Acne scars What can I do to reduce or remove them?

Treating and removing acne scars

Living with acne can be difficult, but for many the problems continue after the papules and pustules have cleared up. Acne can leave skin marked and scarred and, if someone has experienced severe acne, the subsequent scarring can be equally severe and distressing.

Thankfully, there are several options available for tackling these scars, but the best treatment is undoubtedly prevention - i.e. not getting the scars in the first place. If you are suffering from acute acne, then we recommend you consult a dermatologist as soon as possible. He or she will be able to recommend a treatment that can alleviate your acne so that scar formation can largely be avoided. 

You can find out which symptoms should prompt you to see a doctor and what he or she will then do.

Undoubtedly the most noticeable and most severe consequence of acne is scarring, but acne can leave other marks behind such as pimple marks caused by post-inflammatory hyperpigmentation (PIH). You can find out more about how to reduce and remove these in acne and hyperpigmentation.

Try to resist the temptation to fiddle with blackheads, whiteheads and other blemishes − either with your fingers or with other implements. It’s when you squeeze blemishes too hard (especially those that have not yet fully formed) that you can damage the fine veins, glands and tissues that surround them. This can make the symptoms of acne worse and increase the risk of scarring.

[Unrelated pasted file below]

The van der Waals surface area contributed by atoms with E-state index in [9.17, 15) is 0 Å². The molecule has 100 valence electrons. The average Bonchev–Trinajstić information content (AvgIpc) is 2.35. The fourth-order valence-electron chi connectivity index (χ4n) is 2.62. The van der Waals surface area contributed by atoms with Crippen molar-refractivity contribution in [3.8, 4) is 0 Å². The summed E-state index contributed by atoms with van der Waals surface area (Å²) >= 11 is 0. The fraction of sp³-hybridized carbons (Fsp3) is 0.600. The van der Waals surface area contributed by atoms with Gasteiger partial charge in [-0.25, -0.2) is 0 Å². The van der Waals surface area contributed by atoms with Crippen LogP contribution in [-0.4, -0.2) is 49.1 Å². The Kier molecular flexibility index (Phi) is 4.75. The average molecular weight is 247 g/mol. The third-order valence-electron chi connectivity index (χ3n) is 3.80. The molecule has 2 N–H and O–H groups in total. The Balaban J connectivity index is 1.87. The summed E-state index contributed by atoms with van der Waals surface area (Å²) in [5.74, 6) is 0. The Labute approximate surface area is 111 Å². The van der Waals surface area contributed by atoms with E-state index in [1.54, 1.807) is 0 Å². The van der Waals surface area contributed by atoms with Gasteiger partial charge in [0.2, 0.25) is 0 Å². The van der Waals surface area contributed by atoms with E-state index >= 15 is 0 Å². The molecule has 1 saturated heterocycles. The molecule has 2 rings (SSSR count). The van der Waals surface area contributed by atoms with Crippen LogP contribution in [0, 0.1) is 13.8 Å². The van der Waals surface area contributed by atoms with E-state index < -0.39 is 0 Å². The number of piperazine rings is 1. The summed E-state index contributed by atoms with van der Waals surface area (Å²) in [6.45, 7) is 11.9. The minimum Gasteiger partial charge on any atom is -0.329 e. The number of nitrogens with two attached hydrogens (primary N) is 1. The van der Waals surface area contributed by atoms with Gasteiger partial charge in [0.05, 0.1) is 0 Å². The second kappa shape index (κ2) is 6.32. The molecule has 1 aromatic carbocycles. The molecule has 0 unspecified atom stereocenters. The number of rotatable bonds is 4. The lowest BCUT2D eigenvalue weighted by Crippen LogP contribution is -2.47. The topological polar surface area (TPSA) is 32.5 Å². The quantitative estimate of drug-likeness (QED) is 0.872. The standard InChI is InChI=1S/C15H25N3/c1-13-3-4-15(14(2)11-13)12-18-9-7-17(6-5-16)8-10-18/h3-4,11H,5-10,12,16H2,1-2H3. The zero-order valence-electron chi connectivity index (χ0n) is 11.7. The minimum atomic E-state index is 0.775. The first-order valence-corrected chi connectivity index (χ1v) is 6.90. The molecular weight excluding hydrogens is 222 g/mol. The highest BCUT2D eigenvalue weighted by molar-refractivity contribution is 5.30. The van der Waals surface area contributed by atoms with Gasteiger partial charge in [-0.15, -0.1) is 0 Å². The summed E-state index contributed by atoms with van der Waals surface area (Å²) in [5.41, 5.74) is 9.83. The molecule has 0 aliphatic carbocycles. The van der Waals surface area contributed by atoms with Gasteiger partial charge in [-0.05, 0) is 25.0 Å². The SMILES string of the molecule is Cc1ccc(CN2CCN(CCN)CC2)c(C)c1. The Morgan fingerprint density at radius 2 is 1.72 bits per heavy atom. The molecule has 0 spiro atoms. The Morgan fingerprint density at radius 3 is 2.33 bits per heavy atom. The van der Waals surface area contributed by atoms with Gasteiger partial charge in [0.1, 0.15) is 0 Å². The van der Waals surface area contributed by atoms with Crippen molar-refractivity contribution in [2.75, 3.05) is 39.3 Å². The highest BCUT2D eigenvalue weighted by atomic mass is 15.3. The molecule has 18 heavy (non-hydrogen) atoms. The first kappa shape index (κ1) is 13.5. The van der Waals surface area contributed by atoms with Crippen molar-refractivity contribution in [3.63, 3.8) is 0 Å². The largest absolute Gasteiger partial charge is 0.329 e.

Scars form when the outermost layers of skin, the epidermis, has been damaged and the deeper layers of the skin are also affected. Skin is unable to regenerate itself exactly as it was so the wound is replaced by granulation tissue which is made up of collagen fibres. These  fibres fill the wound from the inside out and help to heal the damaged area of skin. This replacement tissue may heal the injury, but can also remain visible.

If you decide your scars need treatment, there are various options available. The right option for you will depend on the nature, size and form of your scarring. Those which involve invasive treatment should be discussed with your doctor, and no treatment should start until your acne has completely healed.

Fruit Acids are frequently used to treat skin marked or scarred by acne. Milder concentrations (up to 12%) are available for home use whereas beauticians have access to concentrations up to 40% and dermatologists can use concentrations up to 70%. Your dermatologist will be able to advise on the most appropriate concentration for your skin. Several peels are normally required before results are noticeable.

N.B. Skin can be very sensitive after a chemical and/or fruit acid peel, so it’s important you avoid direct sunlight (and solariums) and apply a high sun protection factor such as Eucerin Sun Gel-Creme Oil Control Dry Touch SPF50+.

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